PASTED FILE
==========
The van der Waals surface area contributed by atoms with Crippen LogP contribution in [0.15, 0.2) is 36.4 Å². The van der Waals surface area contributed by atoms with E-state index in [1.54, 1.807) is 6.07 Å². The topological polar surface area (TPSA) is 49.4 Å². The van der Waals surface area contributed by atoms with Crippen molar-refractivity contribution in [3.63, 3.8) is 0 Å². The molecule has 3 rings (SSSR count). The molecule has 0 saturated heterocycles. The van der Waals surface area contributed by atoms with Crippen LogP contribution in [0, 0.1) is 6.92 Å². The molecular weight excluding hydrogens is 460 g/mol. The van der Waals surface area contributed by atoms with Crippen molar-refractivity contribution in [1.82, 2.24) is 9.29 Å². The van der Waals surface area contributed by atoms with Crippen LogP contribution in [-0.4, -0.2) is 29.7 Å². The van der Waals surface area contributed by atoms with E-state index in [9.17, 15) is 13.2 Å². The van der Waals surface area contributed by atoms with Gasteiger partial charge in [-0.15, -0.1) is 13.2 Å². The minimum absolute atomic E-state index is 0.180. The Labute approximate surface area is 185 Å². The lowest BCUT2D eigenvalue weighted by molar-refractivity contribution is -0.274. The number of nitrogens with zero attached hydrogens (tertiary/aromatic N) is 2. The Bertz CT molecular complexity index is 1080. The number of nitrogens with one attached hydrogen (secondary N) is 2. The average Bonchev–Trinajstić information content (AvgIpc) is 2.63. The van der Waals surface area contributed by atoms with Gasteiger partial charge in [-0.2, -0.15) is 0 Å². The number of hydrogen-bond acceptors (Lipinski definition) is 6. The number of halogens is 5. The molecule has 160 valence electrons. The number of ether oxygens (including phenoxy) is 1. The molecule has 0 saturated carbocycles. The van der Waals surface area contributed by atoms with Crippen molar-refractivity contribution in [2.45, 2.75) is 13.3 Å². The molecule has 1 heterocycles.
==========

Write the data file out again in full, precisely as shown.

The van der Waals surface area contributed by atoms with Crippen LogP contribution in [0.15, 0.2) is 36.4 Å². The van der Waals surface area contributed by atoms with E-state index in [1.54, 1.807) is 6.07 Å². The topological polar surface area (TPSA) is 49.4 Å². The van der Waals surface area contributed by atoms with Crippen molar-refractivity contribution in [3.63, 3.8) is 0 Å². The molecule has 3 rings (SSSR count). The molecule has 0 saturated heterocycles. The van der Waals surface area contributed by atoms with Crippen LogP contribution in [0, 0.1) is 6.92 Å². The molecular weight excluding hydrogens is 460 g/mol. The van der Waals surface area contributed by atoms with Crippen molar-refractivity contribution in [1.82, 2.24) is 9.29 Å². The van der Waals surface area contributed by atoms with Crippen LogP contribution in [-0.4, -0.2) is 29.7 Å². The van der Waals surface area contributed by atoms with E-state index in [9.17, 15) is 13.2 Å². The van der Waals surface area contributed by atoms with Gasteiger partial charge in [-0.15, -0.1) is 13.2 Å². The minimum absolute atomic E-state index is 0.180. The Labute approximate surface area is 185 Å². The lowest BCUT2D eigenvalue weighted by molar-refractivity contribution is -0.274. The number of nitrogens with zero attached hydrogens (tertiary/aromatic N) is 2. The Bertz CT molecular complexity index is 1080. The number of nitrogens with one attached hydrogen (secondary N) is 2. The average Bonchev–Trinajstić information content (AvgIpc) is 2.63. The van der Waals surface area contributed by atoms with Gasteiger partial charge in [-0.2, -0.15) is 0 Å². The number of hydrogen-bond acceptors (Lipinski definition) is 6. The number of halogens is 5. The molecule has 160 valence electrons. The number of ether oxygens (including phenoxy) is 1. The molecule has 0 saturated carbocycles. The van der Waals surface area contributed by atoms with Crippen molar-refractivity contribution in [2.45, 2.75) is 13.3 Å². The molecule has 1 heterocycles.